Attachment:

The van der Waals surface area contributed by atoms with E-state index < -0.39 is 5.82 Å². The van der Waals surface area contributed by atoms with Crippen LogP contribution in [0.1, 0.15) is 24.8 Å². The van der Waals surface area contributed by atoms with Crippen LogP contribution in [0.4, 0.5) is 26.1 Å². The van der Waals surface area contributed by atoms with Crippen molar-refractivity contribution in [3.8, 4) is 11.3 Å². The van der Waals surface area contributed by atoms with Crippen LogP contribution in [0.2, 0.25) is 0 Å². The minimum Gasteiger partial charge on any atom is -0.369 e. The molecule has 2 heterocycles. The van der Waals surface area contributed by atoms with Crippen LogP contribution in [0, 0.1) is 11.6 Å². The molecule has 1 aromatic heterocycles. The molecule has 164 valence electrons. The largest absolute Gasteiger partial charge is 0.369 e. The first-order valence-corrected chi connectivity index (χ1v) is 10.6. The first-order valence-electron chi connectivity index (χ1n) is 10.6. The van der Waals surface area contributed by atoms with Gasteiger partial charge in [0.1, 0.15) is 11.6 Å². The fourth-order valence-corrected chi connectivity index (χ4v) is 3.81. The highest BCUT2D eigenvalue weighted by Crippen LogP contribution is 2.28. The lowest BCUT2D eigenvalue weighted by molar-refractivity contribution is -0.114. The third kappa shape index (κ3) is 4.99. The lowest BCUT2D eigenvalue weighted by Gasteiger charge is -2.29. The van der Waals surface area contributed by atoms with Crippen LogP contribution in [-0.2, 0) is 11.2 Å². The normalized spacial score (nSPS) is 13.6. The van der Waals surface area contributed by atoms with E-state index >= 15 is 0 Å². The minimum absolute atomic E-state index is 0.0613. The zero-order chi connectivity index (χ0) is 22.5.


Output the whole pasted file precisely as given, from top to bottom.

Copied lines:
The van der Waals surface area contributed by atoms with E-state index < -0.39 is 5.82 Å². The van der Waals surface area contributed by atoms with Crippen LogP contribution in [0.1, 0.15) is 24.8 Å². The van der Waals surface area contributed by atoms with Crippen LogP contribution in [0.4, 0.5) is 26.1 Å². The van der Waals surface area contributed by atoms with Crippen molar-refractivity contribution in [3.8, 4) is 11.3 Å². The van der Waals surface area contributed by atoms with Crippen LogP contribution in [0.2, 0.25) is 0 Å². The minimum Gasteiger partial charge on any atom is -0.369 e. The molecule has 2 heterocycles. The van der Waals surface area contributed by atoms with Crippen LogP contribution in [0, 0.1) is 11.6 Å². The molecule has 1 aromatic heterocycles. The molecule has 164 valence electrons. The largest absolute Gasteiger partial charge is 0.369 e. The first-order valence-corrected chi connectivity index (χ1v) is 10.6. The first-order valence-electron chi connectivity index (χ1n) is 10.6. The van der Waals surface area contributed by atoms with Gasteiger partial charge in [0.1, 0.15) is 11.6 Å². The fourth-order valence-corrected chi connectivity index (χ4v) is 3.81. The highest BCUT2D eigenvalue weighted by Crippen LogP contribution is 2.28. The lowest BCUT2D eigenvalue weighted by molar-refractivity contribution is -0.114. The third kappa shape index (κ3) is 4.99. The lowest BCUT2D eigenvalue weighted by Gasteiger charge is -2.29. The van der Waals surface area contributed by atoms with Crippen LogP contribution in [-0.2, 0) is 11.2 Å². The normalized spacial score (nSPS) is 13.6. The van der Waals surface area contributed by atoms with E-state index >= 15 is 0 Å². The minimum absolute atomic E-state index is 0.0613. The zero-order chi connectivity index (χ0) is 22.5.